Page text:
General Motors has been a cornerstone of the Oshawa community ever since Colonel Sam McLaughlin started the McLaughlin Motor Car Company here in 1907. The company's impact on the local economy has been instrumental in the growth of Oshawa and surrounding communities, including the local real estate market.
At its peak in the 1980s, the local plant would employ about 23,000 people directly, with thousands more jobs at supporting companies nearby. In 1981, Oshawa's population was under 120,000. The company was the largest employer in the area by a wide margin. At that time, the impact of a substantial downturn or closure would have been severe to local real estate values, given the proportion of workers impacted to the local population.
Employment at the plant has steadily declined over the years, as various vehicle models shifted production to other GM facilities and numerous plants and lines were decommissioned. In November of 2018, GM announced that it would halt production in Oshawa by the end of 2019. At the time, there were approximately 2,500 people employed by the plant, plus hundreds more at supporting companies.
In the interim, there have been announcements by the company on programs to help affected employees transition to other roles within the GM Canada umbrella. These include other plants and dealerships. They also worked with various levels of government to help those who wished to transition to different careers with education and training programs. Others had options for early retirement.
Given that the number of employees affected was close to 10% of that at the company's peak in the 80s, and that the current population of Oshawa sits at about 166,000, the net impact shouldn't be anywhere near as bad as some media outlets have indicated.
Further, we can take a look at real estate statistics from the local market.
Oshawa's average residential resale home price actually increased 3.0% in December of 2018 (over November 2018), while the Toronto Real Estate Board's overall price declined 4.8% in the same period. Oshawa's average price did drop in January but has recovered in the meantime.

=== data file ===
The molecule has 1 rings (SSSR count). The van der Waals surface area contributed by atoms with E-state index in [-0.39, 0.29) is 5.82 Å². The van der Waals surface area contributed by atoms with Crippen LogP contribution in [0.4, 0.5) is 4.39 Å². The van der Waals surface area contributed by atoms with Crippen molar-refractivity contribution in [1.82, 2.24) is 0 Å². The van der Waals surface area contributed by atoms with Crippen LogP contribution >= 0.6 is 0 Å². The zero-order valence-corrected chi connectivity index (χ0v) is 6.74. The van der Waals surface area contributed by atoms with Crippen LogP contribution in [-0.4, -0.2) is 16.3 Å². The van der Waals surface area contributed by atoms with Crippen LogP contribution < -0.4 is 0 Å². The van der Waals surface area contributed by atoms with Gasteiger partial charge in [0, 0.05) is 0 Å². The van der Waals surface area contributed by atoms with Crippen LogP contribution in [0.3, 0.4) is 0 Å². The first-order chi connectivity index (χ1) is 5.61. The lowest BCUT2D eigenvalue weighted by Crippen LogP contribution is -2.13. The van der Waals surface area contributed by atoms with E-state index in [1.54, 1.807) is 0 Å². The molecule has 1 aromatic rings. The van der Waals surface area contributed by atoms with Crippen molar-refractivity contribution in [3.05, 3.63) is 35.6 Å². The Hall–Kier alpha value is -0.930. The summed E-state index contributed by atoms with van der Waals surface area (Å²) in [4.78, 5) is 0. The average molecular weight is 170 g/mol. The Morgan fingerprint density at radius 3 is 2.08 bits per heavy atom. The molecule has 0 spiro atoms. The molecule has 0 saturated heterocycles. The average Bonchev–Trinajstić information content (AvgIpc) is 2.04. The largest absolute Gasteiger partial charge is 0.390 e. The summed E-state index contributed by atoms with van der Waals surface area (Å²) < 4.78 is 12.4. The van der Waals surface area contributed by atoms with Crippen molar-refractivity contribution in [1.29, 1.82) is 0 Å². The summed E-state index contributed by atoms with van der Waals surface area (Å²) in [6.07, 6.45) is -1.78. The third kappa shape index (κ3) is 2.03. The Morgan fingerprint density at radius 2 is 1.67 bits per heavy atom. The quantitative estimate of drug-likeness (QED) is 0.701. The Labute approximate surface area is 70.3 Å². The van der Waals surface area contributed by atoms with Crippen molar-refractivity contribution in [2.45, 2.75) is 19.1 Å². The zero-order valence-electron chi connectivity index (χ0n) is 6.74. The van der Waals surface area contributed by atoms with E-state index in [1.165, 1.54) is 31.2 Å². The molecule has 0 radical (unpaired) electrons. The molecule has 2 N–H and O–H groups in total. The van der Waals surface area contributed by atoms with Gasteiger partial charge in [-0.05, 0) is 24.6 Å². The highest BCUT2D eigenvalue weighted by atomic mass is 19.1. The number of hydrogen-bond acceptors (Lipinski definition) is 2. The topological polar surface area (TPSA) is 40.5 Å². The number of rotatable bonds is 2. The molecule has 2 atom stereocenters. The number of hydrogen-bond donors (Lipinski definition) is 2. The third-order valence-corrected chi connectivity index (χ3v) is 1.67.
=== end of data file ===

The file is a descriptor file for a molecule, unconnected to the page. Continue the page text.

The typical seasonal cycle would show a downturn in price in December, so the TREB figure isn't surprising - it recovered in the spring. The part that is noteworthy is that prices in Oshawa, and all of Durham region, didn't show a substantial drop during last winter compared to the GTA.
I think that it is fair to surmise that GM's recent impact on the local real estate market has been at least somewhat inconsequential. Much of its performance doesn't have to do with GM, but more with what else is driving the local market.
Average prices in Durham are far lower than districts to the west or north of Toronto. Add in the mortgage stress tests and limits on mortgage insurance financing, and Durham Region has become a hot spot for families and new immigrants wanting more than a condominium with a reasonable commute time to downtown Toronto.
Add to that the continued and planned expansions to GO train service, expansions to major highways including the 401, 407, 412 and 418, and you have lots of reasons for people to be taking a long, hard look at Durham for their next move.